Bill Ackman, the founder and CEO of Pershing Square Capital Management said the most interesting investments in his portfolio right now are Fannie Mae / Federal National Mortgage Association and Freddie Mac / Federal Home Loan Mortgage Corp.

During his appearance at CNBC’s Institutional Investor Delivering Alpha Conference, Ackman said “no one really noticed” his investment in the nationalized mortgage lenders. Fannie Mae and Freddie Mac gained more than 18% and 14% of stock value, respectively year-to-date.

Fannie Mae AIG

Fannie Mae, Freddie Mac offer the most upside

The activist investor said his investment in Fannie Mae and Freddie Mac offer the “most upside and well, probably has the most downside of anything we own.” However, Ackman believed that the downside scenario is very unlikely.

The United States government provided a $187 billion bailout for Fannie Mae and Freddie Mac during the financial crisis. The government acquired 79% of the common stock of Fannie Mae and Freddie part of the deal. The mortgage lenders were placed under the conservatorship of the Federal Housing and Finance Agency.

According to Ackman, “This cannot become a precedent where the U.S. government can come in and unilaterally take 100 percent of the profits of a private corporation forever.”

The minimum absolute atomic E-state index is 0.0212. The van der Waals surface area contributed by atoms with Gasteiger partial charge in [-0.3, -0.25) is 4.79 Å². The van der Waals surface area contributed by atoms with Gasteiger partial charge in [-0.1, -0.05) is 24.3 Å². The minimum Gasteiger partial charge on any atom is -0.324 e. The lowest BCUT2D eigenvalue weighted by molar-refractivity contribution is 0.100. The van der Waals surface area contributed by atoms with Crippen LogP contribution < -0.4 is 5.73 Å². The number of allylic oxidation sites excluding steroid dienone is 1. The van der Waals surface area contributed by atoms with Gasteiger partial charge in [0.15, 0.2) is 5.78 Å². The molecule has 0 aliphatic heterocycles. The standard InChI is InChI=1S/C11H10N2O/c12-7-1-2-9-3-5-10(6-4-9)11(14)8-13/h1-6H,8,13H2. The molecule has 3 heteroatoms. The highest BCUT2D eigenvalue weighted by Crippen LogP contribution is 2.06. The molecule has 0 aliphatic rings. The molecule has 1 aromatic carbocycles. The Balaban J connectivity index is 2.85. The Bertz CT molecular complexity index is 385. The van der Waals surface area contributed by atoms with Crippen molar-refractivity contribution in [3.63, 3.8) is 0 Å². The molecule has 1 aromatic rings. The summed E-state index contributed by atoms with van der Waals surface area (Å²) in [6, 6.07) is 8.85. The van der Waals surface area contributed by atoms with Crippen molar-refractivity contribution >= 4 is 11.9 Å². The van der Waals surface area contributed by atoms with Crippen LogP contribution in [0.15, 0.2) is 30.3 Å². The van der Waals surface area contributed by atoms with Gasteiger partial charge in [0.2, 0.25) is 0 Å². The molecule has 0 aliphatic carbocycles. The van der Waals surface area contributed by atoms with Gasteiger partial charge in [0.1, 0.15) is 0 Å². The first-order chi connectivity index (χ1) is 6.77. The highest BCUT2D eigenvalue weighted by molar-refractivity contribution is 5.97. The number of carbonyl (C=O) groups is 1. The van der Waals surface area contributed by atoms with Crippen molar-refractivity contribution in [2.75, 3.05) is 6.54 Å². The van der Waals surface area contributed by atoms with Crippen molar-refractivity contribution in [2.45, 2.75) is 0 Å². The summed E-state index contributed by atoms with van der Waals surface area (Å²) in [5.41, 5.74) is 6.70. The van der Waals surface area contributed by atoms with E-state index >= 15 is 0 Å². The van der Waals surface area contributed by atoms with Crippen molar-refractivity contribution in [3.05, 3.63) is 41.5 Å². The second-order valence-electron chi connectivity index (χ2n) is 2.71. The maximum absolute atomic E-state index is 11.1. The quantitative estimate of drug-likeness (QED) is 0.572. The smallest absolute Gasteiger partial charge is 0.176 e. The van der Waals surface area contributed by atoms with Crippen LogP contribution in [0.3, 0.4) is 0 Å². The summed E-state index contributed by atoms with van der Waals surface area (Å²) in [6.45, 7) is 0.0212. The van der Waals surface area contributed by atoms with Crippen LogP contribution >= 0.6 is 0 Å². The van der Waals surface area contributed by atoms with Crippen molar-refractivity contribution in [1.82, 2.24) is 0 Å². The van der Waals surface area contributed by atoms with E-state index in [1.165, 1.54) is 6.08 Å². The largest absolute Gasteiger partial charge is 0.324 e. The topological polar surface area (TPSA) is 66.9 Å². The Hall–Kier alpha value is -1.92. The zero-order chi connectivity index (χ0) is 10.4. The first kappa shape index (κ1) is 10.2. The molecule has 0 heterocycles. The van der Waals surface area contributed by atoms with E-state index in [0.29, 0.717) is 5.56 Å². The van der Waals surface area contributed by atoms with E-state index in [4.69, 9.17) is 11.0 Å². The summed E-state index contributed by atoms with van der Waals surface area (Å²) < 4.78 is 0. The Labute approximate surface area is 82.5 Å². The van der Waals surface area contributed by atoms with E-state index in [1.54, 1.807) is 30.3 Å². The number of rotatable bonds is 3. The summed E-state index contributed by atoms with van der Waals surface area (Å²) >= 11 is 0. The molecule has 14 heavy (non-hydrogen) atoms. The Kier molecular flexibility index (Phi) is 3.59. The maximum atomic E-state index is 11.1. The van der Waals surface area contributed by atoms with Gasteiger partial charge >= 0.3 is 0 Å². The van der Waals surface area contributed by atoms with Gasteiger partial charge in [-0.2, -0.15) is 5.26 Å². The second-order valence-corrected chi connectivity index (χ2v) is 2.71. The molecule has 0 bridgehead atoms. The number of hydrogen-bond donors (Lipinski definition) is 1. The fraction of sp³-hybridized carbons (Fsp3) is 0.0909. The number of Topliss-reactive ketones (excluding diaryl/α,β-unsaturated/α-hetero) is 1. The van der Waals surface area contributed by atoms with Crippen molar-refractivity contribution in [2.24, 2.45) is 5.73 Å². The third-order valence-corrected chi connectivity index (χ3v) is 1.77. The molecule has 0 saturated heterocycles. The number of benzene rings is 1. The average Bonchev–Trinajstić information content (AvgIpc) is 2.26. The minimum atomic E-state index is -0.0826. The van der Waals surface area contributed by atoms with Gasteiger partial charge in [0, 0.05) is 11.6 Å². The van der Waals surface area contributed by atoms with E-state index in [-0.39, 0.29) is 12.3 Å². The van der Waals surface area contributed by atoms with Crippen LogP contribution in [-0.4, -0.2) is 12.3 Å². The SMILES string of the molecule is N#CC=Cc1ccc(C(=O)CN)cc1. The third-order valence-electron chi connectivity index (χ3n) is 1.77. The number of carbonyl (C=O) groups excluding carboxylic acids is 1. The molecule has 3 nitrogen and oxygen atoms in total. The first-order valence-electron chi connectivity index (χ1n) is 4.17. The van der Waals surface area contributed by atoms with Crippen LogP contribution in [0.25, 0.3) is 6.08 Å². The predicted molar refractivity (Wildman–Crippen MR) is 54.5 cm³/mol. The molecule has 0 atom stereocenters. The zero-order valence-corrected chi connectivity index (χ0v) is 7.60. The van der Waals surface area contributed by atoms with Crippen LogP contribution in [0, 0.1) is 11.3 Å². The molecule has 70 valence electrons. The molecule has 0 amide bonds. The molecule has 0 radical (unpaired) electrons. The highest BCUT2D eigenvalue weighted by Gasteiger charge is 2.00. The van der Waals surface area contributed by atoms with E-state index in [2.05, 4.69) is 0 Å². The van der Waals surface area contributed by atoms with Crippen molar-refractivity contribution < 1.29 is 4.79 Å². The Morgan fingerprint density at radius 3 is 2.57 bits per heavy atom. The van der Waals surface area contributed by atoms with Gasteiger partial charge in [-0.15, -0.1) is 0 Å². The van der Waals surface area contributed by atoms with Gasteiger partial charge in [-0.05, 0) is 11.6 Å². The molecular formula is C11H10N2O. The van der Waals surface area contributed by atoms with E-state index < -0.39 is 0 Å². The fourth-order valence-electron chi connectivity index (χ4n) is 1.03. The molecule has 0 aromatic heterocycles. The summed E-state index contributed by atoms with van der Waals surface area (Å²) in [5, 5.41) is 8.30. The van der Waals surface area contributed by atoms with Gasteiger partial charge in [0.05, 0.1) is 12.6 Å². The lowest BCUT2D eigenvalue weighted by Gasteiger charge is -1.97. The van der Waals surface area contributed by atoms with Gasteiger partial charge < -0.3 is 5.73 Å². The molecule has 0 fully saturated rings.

Ackman says China is a bigger global threat

During the conference, Ackman emphasized that the concerns related to China’s stock markets are far bigger than Greece. He said, “China is a bigger global threat by far. The Chinese stock market is a fairly remarkable phenomenon, and I think kind of a frightening one.”

Chinese equities lost nearly $4 trillion in value after investors who borrowed money to buy shares exited their positions.

The activist investor expressed concern about China’s lack of transparency. He also questioned the reliability of the country’s economic data. Ackman said people should be concerned about the short-term prospects of China although it has good long-term prospects.

“If you look at the Chinese financial system, you look at shadow banking; you look at the amount of leverage. You look at how desperately they worked to keep the stock market up. It looks worse to me than 2007 in the US,” said Ackman.

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